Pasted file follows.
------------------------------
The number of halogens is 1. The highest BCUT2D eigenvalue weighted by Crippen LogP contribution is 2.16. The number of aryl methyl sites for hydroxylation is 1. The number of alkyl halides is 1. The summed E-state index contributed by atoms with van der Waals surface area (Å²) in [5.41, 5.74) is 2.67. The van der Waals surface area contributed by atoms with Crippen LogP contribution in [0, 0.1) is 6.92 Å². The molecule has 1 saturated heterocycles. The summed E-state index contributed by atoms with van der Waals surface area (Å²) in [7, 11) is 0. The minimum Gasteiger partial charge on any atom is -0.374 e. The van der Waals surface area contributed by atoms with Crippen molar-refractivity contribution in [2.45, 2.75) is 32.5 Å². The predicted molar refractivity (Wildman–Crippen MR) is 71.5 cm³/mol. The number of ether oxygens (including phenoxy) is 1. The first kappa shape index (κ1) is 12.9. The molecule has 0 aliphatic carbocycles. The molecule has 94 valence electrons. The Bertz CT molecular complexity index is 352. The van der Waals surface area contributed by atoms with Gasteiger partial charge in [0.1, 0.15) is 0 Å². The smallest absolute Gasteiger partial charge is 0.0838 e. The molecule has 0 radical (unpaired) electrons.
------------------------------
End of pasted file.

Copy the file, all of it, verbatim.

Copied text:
The number of halogens is 1. The highest BCUT2D eigenvalue weighted by Crippen LogP contribution is 2.16. The number of aryl methyl sites for hydroxylation is 1. The number of alkyl halides is 1. The summed E-state index contributed by atoms with van der Waals surface area (Å²) in [5.41, 5.74) is 2.67. The van der Waals surface area contributed by atoms with Crippen LogP contribution in [0, 0.1) is 6.92 Å². The molecule has 1 saturated heterocycles. The summed E-state index contributed by atoms with van der Waals surface area (Å²) in [7, 11) is 0. The minimum Gasteiger partial charge on any atom is -0.374 e. The van der Waals surface area contributed by atoms with Crippen molar-refractivity contribution in [2.45, 2.75) is 32.5 Å². The predicted molar refractivity (Wildman–Crippen MR) is 71.5 cm³/mol. The number of ether oxygens (including phenoxy) is 1. The first kappa shape index (κ1) is 12.9. The molecule has 0 aliphatic carbocycles. The molecule has 94 valence electrons. The Bertz CT molecular complexity index is 352. The van der Waals surface area contributed by atoms with Gasteiger partial charge in [0.1, 0.15) is 0 Å². The smallest absolute Gasteiger partial charge is 0.0838 e. The molecule has 0 radical (unpaired) electrons.